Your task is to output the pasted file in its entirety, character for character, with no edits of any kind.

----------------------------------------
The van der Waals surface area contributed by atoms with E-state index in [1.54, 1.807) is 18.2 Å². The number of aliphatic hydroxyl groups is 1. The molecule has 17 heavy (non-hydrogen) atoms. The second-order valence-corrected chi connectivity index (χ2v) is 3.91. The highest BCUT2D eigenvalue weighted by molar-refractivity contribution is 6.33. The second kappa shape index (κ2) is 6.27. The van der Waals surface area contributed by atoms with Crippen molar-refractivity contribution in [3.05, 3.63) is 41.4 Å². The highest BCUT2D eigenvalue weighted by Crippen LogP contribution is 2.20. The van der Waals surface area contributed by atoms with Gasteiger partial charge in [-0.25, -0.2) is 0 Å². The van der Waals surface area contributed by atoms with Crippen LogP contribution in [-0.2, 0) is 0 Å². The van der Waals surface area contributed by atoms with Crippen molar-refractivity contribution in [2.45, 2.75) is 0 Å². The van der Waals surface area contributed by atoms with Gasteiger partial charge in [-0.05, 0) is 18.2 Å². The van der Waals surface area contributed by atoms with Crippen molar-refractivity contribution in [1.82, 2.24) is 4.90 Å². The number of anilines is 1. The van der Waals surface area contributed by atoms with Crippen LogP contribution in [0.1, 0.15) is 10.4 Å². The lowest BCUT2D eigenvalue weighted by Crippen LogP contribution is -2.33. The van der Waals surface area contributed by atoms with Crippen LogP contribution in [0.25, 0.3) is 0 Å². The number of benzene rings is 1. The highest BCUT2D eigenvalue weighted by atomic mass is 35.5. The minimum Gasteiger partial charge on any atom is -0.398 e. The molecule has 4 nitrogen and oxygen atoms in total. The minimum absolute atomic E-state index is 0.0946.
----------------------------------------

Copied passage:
The van der Waals surface area contributed by atoms with E-state index in [1.54, 1.807) is 18.2 Å². The number of aliphatic hydroxyl groups is 1. The molecule has 17 heavy (non-hydrogen) atoms. The second-order valence-corrected chi connectivity index (χ2v) is 3.91. The highest BCUT2D eigenvalue weighted by molar-refractivity contribution is 6.33. The second kappa shape index (κ2) is 6.27. The van der Waals surface area contributed by atoms with Crippen molar-refractivity contribution in [3.05, 3.63) is 41.4 Å². The highest BCUT2D eigenvalue weighted by Crippen LogP contribution is 2.20. The van der Waals surface area contributed by atoms with Gasteiger partial charge in [-0.25, -0.2) is 0 Å². The van der Waals surface area contributed by atoms with Crippen LogP contribution in [-0.2, 0) is 0 Å². The van der Waals surface area contributed by atoms with Crippen molar-refractivity contribution in [2.45, 2.75) is 0 Å². The van der Waals surface area contributed by atoms with Gasteiger partial charge in [-0.05, 0) is 18.2 Å². The van der Waals surface area contributed by atoms with Crippen molar-refractivity contribution in [1.82, 2.24) is 4.90 Å². The number of anilines is 1. The van der Waals surface area contributed by atoms with Crippen LogP contribution in [0.1, 0.15) is 10.4 Å². The lowest BCUT2D eigenvalue weighted by Crippen LogP contribution is -2.33. The van der Waals surface area contributed by atoms with Crippen LogP contribution in [0.25, 0.3) is 0 Å². The number of benzene rings is 1. The highest BCUT2D eigenvalue weighted by atomic mass is 35.5. The minimum Gasteiger partial charge on any atom is -0.398 e. The molecule has 4 nitrogen and oxygen atoms in total. The minimum absolute atomic E-state index is 0.0946.